First Buds of the Church

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Christmas Eve and Christmas Day are over now, but the melodies linger on—not only for those who observe the full twelve days of Christmastide, but also for others for whom the season has been mostly about lots of good food, good cheer, and the feel-good sentimentality of “God’s in his heaven, all’s right with the world.” . . . Continue Reading »

Bringing Mary in from the Cold

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It is that season of the year when the Blessed Virgin Mary takes center stage—at least for a brief while—among almost all Christians everywhere. She does this because she has to. No Mary, no Christmas. No Christmas, no Christ. No Christ, no Christianity. Even John Calvin, the chief pioneer of Reformed Protestantism, recognized this. “We cannot enjoy the blessing brought to us in Christ,” he wrote, “without thinking at the same time of that which God gave as adornment and honor to Mary, in willing her to be the mother of his only begotten Son” … Continue Reading »

A Thirty-Day Friendship Fit for Eternity

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How much can one learn about another person in slightly less than one month—especially a person never seen before nor met again? “Not very much,” would be a reasonable answer. Yet that was not true of a special friendship I developed with AME Bishop Sarah Frances Davis during the month of October 2012. Bishop Davis died last month in Houston at age sixty-five… . Continue Reading »

Giving Thanks in Hitler’s Reich

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Paul Robert Schneider (1897-1939) was the first Protestant pastor to die in a concentration camp at the hands of the Nazis. His story is one of unmitigated courage, self-sacrifice, and martyrdom. Only in recent years has he begun to receive some of the recognition he deserves… . Continue Reading »

Strange Friendly Fire

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I do not possess the gift of healing, nor have I ever spoken in tongues—although when I was a high school student a charismatic Methodist friend of mine prayed that I would do so. Back then, in the 1960s, the charismatic renewal was still a new phenomenon in the mainline Protestant churches and virtually unheard of in the Southern Baptist Convention to which I belonged. Of course, the historic Pentecostal churches had been around since the Azusa Street revival of 1906, but the lines between them and other evangelical Christians were fairly hard and fast. . . . Continue Reading »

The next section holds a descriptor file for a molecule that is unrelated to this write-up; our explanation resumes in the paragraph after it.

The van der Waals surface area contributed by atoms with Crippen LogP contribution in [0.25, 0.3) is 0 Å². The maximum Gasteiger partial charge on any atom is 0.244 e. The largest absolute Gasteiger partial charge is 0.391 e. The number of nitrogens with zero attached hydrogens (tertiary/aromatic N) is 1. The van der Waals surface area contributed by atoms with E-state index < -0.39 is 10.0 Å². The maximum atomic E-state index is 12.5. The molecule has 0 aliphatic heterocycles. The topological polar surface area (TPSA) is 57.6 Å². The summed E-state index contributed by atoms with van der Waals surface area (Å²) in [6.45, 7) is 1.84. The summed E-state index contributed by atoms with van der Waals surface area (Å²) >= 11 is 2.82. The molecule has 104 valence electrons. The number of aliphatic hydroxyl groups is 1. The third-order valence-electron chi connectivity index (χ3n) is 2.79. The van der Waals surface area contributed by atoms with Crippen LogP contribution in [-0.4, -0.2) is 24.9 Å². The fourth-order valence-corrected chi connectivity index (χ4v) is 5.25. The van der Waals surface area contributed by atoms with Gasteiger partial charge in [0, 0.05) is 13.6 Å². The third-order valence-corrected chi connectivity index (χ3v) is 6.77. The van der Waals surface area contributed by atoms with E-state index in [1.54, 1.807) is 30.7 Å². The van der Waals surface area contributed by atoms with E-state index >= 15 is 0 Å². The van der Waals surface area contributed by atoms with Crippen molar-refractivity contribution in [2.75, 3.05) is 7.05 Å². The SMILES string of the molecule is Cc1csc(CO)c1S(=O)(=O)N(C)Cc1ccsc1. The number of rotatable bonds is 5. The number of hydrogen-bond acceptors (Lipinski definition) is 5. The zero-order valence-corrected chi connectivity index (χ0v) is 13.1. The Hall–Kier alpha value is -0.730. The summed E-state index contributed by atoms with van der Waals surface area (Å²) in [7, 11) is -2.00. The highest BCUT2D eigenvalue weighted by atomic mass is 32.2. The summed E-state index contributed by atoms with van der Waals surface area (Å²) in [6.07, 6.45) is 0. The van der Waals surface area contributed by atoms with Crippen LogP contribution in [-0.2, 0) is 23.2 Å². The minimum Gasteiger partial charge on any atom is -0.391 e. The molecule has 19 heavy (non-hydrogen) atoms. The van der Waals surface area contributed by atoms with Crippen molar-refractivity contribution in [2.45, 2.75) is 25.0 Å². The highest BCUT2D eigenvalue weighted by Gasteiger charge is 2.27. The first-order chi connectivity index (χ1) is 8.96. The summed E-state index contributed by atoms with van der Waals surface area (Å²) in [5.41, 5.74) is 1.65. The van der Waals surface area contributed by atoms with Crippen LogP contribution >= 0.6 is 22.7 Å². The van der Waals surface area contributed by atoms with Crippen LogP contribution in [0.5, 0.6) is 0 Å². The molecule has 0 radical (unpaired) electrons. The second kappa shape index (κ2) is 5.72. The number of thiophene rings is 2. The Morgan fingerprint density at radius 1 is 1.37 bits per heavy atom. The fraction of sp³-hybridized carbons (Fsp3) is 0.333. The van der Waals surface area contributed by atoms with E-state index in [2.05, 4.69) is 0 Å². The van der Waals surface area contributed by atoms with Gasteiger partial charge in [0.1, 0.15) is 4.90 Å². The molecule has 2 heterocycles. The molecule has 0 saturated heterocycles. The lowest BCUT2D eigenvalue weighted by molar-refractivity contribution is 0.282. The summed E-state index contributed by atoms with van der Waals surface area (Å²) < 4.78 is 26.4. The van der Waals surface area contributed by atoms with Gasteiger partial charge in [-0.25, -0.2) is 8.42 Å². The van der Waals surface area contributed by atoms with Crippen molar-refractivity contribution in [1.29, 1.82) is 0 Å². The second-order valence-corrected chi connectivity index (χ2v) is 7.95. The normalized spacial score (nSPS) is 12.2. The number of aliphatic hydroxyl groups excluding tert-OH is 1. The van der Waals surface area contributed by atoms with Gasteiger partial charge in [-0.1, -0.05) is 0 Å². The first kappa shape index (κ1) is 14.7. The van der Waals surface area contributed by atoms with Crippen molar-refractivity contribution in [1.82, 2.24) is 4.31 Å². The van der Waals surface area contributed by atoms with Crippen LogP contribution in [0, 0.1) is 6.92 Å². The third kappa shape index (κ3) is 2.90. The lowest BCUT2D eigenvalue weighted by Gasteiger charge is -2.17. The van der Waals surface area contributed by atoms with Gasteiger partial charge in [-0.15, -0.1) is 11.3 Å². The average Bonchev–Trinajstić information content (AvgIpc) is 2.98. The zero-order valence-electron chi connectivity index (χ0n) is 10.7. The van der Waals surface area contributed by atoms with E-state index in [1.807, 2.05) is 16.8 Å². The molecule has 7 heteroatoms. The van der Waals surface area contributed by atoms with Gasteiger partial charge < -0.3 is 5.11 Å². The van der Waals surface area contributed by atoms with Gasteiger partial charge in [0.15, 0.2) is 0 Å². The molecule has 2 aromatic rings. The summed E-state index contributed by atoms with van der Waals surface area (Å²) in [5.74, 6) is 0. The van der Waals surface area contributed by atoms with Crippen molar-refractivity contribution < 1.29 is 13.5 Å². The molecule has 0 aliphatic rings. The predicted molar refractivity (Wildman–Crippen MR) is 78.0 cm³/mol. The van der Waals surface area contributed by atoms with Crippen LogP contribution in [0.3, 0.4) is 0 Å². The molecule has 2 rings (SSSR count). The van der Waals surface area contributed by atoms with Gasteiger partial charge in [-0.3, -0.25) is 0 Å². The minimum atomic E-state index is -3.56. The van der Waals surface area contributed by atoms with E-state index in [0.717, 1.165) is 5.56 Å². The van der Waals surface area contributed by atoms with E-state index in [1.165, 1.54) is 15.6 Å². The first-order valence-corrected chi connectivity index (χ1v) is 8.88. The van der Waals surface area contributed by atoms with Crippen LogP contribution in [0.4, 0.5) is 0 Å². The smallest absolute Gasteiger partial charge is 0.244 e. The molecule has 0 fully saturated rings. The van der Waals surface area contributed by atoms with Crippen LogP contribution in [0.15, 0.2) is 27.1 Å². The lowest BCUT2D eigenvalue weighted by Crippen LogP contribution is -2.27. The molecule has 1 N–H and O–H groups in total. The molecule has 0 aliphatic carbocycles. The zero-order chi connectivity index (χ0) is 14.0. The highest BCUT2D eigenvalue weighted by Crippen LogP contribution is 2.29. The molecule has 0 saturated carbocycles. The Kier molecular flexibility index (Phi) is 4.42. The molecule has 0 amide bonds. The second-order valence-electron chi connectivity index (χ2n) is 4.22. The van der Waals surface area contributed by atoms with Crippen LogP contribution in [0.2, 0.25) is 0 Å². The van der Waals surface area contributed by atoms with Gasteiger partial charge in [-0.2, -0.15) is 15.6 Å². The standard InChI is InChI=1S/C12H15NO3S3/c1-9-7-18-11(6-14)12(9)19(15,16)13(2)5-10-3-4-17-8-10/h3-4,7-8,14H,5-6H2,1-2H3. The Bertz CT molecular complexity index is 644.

The Gospel of Ghoul

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I believe in hell. Not only the hell within, for there are those “private devils that hang like vampires on the soul,” to use the language of Thomas Merton”and not only the metaphorical hell around evident in war, violence, and destructive evil on a global scale”but also the hell to come… . Continue Reading »

The Awesome Disclosure of God

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American evangelicals and serious theology are not terms that just naturally snuggle up to one another with easy equipoise. That, despite the fact that Jonathan Edwards, the greatest theologian America has yet to produce, stands at the headwaters of the evangelical tradition. The diminution of the evangelical mind since Edwards”and not only in theology”has been often rehearsed… . Continue Reading »

From Crystal to Christ: A Once and Future Cathedral

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“America loves success stories.” This is how a 1983 admiring profile of the famed Robert Harold Schuller began. And back in 1983 “Bob” Schuller, as his friends called him, was certainly successful. The son of pious Dutch Reformed parents, Schuller was born on a farm in Sioux County, Iowa, in 1926. That was one year before Sinclair Lewis published Elmer Gantry, a satirical novel about a ne’er-do-well preacher from Kansas. Though Schuller would match Gantry in exuberance and flamboyant style, he was no charlatan… . Continue Reading »

While the World Watched: Carolyn Maull McKinstry and the Birmingham Bombings

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It was called “The Magic City,” “The Pittsburgh of the South” (because rich ore deposits had led to the development of a strong steel industry), the most segregated city in the country. After 1948, Birmingham, Alabama was increasingly called “Bombingham.” That was the year several African-American families moved into a hitherto whites-only neighborhood called Smithville, soon to become known as “Dynamite Hill.” … Continue Reading »

No Squishy Love (Part II)

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I really did not intend to ignite a theological firestorm when I wrote my On the Square column, “No Squishy Love.” I simply pointed out that the committee preparing a new hymnal for the Presbyterian Church (USA) had voted to omit the much loved hymn “In Christ Alone,” because of its offending line, “Till on that cross as Jesus died / The wrath of God was satisfied.” I tried to place this decision in a wider historical context. But then “No Squishy Love” went viral generating thousands of comments and spin-off articles not only on the Internet and in religious publications but also in USA Today, The Washington Post, and even The Economist! What’s going on here? … Continue Reading »